All Tsutomu used to care about was studying for his upcoming high school entrance exams - that is, until a series of events led him to Birdy, a hot-headed Federation Officer. Now, not only do Birdy and Tsutomu have to work together to defeat Christella Revi and her evil plans, they have to share the same body while doing it!
The year is 2032. Tokyo has been destroyed by a great earthquake and a new city, MegaTokyo, has risen from the ashes. Humans now live side-by-side with androids known as Boomers who perform many of the menial and laborious tasks that humans despise, but these artificial servants come with a price: they have a tendency to go haywire and attack those they were built to serve. The A.D. Police force was created to try and stop this menace, but its weapons can do little more than annoy the Boomers. Hope lies with the Knight Sabers, four young women with high-tech, armored suits and enough firepower to stop an army - but will it be enough to stop MegaTokyo's greatest threat?
Very different settings, but both feature a lot of similar themes. Both feature a lot of top notch action, sci-fi elements (way more of this in BGC, cyberpunk included), and very strong female leads. Birdy herself could probably take on the whole squad of Knight Sabers! Both shows also balance in the action and plot with a good deal of humor and it works really well. All topped off with really top notch production values, these are really good examples of classic OVA's.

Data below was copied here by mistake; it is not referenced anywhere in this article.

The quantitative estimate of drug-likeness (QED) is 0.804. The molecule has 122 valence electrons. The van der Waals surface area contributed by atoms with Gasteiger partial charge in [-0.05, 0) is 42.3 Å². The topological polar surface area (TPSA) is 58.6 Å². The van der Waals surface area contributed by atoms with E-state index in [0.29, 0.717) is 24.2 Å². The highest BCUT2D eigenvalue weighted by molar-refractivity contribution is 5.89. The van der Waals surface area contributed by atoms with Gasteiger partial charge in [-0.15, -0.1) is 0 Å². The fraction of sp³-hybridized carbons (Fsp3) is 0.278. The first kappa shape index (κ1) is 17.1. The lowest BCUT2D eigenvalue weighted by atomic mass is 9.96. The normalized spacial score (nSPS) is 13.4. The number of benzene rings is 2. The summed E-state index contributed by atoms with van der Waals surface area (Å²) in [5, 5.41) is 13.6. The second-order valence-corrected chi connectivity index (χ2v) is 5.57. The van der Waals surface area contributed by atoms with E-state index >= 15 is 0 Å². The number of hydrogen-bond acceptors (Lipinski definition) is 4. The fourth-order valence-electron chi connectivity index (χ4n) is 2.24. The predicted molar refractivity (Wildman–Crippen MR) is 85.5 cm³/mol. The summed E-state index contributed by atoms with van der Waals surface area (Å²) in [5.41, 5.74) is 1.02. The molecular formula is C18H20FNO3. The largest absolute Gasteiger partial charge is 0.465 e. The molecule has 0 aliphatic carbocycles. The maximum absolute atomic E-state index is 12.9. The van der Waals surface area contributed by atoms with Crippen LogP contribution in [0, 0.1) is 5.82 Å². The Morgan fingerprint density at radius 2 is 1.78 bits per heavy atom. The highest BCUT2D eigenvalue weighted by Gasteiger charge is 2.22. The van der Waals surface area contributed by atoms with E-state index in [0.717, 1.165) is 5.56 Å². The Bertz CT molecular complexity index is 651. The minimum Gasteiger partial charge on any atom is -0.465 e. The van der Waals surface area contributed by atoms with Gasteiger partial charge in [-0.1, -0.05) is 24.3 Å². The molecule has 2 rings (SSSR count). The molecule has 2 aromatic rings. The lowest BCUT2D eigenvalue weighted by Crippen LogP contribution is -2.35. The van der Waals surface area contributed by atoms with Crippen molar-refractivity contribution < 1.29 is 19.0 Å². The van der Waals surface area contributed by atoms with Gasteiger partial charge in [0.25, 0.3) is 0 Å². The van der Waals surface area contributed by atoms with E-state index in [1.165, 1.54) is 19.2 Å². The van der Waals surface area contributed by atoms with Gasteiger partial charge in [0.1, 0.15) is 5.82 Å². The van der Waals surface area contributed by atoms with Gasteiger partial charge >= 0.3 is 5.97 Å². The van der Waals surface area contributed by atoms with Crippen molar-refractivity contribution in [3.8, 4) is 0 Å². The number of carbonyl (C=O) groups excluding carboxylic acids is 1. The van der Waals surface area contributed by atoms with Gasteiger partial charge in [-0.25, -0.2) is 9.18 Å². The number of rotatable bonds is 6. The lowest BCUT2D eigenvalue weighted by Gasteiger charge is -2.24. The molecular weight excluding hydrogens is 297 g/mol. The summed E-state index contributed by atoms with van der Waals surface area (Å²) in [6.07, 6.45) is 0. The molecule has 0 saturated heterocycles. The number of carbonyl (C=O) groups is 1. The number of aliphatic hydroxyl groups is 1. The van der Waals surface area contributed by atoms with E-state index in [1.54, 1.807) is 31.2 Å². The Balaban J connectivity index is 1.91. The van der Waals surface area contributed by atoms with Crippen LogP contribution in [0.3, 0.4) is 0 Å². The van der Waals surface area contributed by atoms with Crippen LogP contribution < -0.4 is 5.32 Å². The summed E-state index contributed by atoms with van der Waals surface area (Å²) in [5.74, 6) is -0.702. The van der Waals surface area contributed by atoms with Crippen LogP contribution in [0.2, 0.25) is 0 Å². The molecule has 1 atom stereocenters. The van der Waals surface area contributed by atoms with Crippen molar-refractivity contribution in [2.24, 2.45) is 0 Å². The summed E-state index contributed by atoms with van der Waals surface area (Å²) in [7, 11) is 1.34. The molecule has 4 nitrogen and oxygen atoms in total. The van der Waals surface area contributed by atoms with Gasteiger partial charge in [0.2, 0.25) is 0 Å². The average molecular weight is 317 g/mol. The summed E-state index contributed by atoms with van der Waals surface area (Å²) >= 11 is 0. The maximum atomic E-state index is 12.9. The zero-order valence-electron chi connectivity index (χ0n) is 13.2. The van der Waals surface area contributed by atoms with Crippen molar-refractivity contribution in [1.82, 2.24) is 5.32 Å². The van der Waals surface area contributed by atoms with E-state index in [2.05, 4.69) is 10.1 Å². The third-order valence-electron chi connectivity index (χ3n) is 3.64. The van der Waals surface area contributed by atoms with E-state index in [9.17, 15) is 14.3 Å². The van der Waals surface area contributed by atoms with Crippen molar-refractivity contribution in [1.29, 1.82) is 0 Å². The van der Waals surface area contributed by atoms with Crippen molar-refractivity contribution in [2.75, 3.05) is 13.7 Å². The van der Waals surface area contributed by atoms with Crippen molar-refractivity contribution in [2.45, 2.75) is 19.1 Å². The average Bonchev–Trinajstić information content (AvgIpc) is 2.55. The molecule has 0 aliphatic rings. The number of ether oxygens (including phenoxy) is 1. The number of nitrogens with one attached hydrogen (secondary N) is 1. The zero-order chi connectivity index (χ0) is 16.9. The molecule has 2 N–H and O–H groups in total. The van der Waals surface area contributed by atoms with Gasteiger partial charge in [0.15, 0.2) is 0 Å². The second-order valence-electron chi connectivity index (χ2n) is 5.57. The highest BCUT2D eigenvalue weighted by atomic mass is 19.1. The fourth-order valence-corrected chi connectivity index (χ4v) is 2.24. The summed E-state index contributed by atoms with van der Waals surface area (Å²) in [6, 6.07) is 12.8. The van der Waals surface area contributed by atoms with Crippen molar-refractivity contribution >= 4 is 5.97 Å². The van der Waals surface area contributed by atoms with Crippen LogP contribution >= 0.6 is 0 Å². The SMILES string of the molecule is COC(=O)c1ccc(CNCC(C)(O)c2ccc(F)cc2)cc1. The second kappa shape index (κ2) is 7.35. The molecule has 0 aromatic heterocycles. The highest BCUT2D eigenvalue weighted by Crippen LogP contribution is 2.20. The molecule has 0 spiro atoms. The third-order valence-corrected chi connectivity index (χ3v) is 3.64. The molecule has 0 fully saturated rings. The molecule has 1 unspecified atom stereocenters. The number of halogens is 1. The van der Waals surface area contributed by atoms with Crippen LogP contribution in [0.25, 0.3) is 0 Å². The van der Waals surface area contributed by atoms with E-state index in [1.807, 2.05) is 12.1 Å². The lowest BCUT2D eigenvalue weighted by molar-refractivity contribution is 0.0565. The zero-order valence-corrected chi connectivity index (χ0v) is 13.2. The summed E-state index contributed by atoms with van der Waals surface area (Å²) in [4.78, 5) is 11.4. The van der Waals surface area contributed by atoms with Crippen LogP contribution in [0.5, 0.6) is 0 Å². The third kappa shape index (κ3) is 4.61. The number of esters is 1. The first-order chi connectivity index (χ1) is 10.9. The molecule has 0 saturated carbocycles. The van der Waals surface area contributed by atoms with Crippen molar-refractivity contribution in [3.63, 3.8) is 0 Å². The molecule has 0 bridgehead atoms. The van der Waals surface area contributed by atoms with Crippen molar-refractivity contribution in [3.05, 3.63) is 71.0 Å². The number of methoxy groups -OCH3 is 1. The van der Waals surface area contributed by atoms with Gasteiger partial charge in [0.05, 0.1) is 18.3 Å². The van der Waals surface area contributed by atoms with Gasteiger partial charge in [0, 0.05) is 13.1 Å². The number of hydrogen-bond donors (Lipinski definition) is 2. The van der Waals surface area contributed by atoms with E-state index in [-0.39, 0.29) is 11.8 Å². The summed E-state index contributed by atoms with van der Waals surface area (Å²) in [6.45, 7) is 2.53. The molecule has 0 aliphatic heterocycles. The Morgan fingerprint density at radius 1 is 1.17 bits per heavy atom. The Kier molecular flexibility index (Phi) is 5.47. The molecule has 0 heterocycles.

The year is 2179: humans and robots have colonized Mars. A newer Third-Type robot has been designed to interact undetected in human society. That is, until a man named D'anclaude discovers their secret and starts a movement to wipe them out. Armitage is a Third-Type that works for the police with her partner Ross, and now these two must rid the planet of D'anclaude and his evil plans.
Armitage III has a more serious edge to it, but it encompasses the tough chick genre that Birdy falls into. Armitage also deals with robots, whereas Birdy is somewhat more... alien. Still, both shows are great examples of classic action flicks for guys, starring strong female leads.
Hazumu is a shy and quiet boy who loves flowers and is forced to rely on his tomboy childhood friend Tomari as a bodyguard. Yasuna is the prettiest girl in school but she avoids men like the plague… until she meets Hazumu. Encouraged, he confesses his love; heartbroken, he heads for the mountains to be with his flowers. As if Hazumu’s troubles aren’t enough, his day is further ruined when an alien ship accidentally kills him. Luckily, alien technology exists that can revive him, but not without a price: Hazumu returns from the dead, but in the form of… a cute girl?!
Sawamura Seiji is the most notorious delinquent at his high school -- always getting into fights and causing problems, leaving him single and unlucky with the ladies. After another long day of rejection, Seiji discovers that the love of his life might have finally appeared, but in the unlikeliest of places... his right hand?! Now, in addition to dealing with daily fights and the gossip of his classmates, Seiji must handle a new problem of embarassing proportions: Kasugano Midori, a pretty young girl in place of his hand, who happens to have fallen in love with him!
Unlike Birdy, Midori Days isn't much for sci-fi action. However, the storyline is undeniably fun. Like Birdy, we are presented with a male and female lead stuck in the same body, although in an extremely awkward fashion. The romance that develops between the male lead, and the girl attached to his hand, is almost strangely compelling.